Liverpool The Real Losers In Suarez Suspension
Luis Suarez has received an official 9-match international ban and will also be suspended from all football-related activities for four months.
Four Month Ban
The Uruguay striker will play no further part in this summer’s World Cup following his bite on Italy defender, Giorgio Chiellini in Tuesday’s final group game with Italy. The Liverpool striker has also been handed an unprecedented four month ban from any football-related activities which means he will be unable feature for the Merseyside club until the 26th of October, effectively ruling him out for the first nine matches of the new Premier League season. He has also been fined around £66,000 for the offence.
No one was exactly sure what to expect from FIFA regarding the punishment they would meat out to Suarez; anything from a five-to-nine game ban was mooted but jaws hit the floor, to some degree, when the news eventually broke. Reaction across the footballing world has been divisive, though, to say the least. Many believe the punishment too lenient, some too severe.
If Danny Mills had his wicked way with Suarez, he’d be lying in prison cell right now; an example of the hysteria following the incident.
In perspective, few could argue that a high, two-footed, vicious tackle by one player on another is less dangerous than a bit of a nibble on someone’s shoulder and therefore one could argue it deserves less punishment. However, there are certain taboo offences in football: spitting and attacking spectators to name a couple. Biting also falls under that category due to the sheer surreal and abhorrent nature of it. It’s a trait you would commonly associate with a toddler, or possibly someone with quite obvious mental problems.
The fact that this is the Uruguayan’s third such offence is more than likely the reason behind the apparent severity of the ban. In your normal, average, work-place scenario, three strikes and you’re out; the footballing world, as we know, is nothing like the real world and therefore, Suarez will eventually return to football ‘a reformed character’, no doubt. The problem in this scenario is that due to the repeat nature of these offences, can Suarez be trusted to behave once his ban has ended? Sports psychologists have said that past behaviour is the best predictor of future behaviour; one in particular had warned that after the second bite on Chelsea’s Branislav Ivanovic, he would attempt something of this nature within five years – it took just over one.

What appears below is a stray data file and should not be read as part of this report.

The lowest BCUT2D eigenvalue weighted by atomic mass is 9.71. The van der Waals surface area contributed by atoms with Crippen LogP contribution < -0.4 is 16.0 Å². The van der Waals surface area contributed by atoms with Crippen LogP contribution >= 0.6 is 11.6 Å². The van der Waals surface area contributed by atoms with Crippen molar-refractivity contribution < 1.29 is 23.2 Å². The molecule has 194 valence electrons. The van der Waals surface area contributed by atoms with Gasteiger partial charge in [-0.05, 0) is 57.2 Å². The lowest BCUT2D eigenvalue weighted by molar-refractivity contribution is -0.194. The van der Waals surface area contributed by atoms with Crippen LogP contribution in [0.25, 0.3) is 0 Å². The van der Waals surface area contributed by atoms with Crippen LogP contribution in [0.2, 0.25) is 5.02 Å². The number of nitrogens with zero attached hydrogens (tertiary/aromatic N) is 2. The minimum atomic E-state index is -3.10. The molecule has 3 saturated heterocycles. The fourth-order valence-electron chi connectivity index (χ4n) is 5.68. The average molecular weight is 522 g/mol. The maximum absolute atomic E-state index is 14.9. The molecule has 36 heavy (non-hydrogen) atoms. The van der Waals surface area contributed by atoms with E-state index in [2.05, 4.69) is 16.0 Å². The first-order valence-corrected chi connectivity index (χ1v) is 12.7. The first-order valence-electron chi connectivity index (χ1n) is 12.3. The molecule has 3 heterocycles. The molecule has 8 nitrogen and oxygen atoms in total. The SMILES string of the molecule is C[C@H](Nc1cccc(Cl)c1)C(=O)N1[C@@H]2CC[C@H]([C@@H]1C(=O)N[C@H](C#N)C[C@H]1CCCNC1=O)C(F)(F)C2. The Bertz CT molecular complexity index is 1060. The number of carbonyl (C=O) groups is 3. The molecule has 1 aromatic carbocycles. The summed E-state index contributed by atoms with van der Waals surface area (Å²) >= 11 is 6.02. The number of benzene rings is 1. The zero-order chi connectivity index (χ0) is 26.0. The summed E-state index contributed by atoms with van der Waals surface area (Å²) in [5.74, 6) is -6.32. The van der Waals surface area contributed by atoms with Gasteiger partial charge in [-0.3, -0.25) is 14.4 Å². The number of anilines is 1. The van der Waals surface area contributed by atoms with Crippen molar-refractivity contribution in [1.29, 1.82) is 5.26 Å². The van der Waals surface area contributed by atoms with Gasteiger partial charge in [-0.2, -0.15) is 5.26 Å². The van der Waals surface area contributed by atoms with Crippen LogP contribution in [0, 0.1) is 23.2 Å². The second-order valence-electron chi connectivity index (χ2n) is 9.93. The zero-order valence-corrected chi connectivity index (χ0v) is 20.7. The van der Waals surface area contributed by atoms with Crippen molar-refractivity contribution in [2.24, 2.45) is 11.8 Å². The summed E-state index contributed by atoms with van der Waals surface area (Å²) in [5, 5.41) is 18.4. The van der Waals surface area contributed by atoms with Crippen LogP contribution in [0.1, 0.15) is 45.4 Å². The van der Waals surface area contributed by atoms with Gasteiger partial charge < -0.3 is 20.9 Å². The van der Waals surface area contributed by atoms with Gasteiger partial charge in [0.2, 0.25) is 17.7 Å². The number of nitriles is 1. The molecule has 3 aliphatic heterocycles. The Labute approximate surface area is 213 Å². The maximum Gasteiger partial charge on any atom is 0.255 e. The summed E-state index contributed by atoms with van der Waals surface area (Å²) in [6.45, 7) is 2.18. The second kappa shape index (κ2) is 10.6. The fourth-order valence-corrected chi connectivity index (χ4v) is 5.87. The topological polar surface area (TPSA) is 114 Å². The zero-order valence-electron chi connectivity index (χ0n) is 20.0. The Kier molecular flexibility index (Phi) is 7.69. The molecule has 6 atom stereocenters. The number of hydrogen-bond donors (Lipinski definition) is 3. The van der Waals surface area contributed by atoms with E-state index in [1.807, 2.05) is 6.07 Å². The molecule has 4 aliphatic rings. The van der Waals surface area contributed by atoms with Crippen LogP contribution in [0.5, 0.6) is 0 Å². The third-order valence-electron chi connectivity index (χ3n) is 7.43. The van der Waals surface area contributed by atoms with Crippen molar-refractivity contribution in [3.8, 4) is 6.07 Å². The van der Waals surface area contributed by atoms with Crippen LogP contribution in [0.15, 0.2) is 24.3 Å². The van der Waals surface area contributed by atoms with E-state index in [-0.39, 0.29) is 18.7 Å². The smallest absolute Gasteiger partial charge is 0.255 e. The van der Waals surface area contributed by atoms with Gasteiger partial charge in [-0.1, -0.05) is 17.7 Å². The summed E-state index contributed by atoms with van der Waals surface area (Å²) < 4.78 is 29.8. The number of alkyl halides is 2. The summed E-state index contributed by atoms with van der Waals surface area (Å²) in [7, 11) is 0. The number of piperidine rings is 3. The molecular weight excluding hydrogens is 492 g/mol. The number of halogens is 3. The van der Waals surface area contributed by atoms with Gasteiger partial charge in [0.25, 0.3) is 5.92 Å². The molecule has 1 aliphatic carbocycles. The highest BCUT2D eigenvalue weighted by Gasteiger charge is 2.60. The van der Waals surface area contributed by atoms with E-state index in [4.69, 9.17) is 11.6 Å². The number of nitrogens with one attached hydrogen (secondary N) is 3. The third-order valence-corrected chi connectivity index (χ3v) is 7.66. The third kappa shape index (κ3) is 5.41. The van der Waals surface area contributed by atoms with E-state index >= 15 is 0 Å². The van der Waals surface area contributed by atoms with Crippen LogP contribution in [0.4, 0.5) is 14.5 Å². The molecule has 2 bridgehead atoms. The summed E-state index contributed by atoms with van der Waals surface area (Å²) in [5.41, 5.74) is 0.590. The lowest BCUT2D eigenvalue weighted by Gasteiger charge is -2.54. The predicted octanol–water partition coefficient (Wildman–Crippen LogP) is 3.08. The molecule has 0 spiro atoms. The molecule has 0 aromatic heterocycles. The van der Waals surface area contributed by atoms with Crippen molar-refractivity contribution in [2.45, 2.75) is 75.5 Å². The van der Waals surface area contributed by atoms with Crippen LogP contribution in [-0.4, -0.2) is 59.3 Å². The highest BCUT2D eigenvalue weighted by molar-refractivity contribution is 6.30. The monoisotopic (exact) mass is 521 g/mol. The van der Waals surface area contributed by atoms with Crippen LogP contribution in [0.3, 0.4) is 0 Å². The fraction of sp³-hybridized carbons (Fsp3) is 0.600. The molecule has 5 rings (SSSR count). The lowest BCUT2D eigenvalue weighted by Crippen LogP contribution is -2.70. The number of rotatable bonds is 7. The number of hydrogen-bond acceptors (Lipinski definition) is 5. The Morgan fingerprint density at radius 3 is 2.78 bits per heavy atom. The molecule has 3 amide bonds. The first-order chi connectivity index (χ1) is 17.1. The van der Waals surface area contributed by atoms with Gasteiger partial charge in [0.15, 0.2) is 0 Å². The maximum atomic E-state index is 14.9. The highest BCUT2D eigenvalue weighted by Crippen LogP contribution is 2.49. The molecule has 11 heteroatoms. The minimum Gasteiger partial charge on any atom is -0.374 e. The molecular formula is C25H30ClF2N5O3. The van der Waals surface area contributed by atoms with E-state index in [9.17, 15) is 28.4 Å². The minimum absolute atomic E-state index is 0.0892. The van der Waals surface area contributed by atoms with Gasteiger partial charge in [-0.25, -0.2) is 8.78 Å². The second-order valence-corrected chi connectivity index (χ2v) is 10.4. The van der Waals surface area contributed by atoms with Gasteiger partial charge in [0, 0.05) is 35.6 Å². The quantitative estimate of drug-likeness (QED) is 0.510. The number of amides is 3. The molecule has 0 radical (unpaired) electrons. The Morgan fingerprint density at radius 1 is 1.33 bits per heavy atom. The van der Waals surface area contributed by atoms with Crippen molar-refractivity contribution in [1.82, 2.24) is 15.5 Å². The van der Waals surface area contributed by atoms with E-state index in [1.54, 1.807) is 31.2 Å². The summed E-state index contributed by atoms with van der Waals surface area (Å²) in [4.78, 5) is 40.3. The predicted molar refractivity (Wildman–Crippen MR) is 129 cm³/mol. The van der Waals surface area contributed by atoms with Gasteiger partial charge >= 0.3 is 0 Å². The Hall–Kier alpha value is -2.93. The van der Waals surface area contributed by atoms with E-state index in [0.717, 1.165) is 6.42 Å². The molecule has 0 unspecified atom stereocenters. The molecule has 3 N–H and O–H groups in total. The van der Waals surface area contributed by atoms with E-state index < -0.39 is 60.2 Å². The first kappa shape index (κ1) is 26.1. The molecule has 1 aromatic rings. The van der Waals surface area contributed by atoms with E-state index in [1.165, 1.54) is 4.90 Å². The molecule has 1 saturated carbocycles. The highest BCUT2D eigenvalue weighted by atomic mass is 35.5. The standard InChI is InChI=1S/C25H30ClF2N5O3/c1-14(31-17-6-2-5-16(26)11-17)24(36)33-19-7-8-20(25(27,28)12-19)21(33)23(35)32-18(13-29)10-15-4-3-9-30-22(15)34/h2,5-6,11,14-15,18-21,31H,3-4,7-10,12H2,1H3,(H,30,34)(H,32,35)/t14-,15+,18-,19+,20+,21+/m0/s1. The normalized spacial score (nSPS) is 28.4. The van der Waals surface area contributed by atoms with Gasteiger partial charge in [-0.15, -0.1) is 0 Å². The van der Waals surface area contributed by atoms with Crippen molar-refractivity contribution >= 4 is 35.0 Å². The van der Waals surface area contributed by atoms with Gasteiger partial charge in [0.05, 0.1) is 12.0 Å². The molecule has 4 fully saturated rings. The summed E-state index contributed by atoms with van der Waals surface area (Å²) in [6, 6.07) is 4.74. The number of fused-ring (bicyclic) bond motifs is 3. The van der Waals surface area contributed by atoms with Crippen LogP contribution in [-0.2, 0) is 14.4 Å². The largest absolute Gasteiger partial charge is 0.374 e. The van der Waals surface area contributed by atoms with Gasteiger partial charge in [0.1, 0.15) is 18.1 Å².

The real losers in this situation, though, are Liverpool Football Club. Their sought-after striker will miss three Champions League games and nine Premier League games for something outside of their control. How Brendan Rodgers and the club handles this major blow will be fascinating. Reports had been circulating for weeks that Barcelona and Real Madrid were sniffing round with some going so far as claiming deals had been agreed with the former Ajax forward. How this ban will affect any potential move is yet to be decided.
One thing is for sure, though: Luis Suarez owes Liverpool Football Club a great debt in continuing to stand by him. His actions, not just during the Italy game, but his comments preceding it, have flown in the face of the people who have done much to protect him during his time in England. If he should return and play for the club, Suarez needs to realise his actions have far greater-reaching consequences than just his own selfish needs.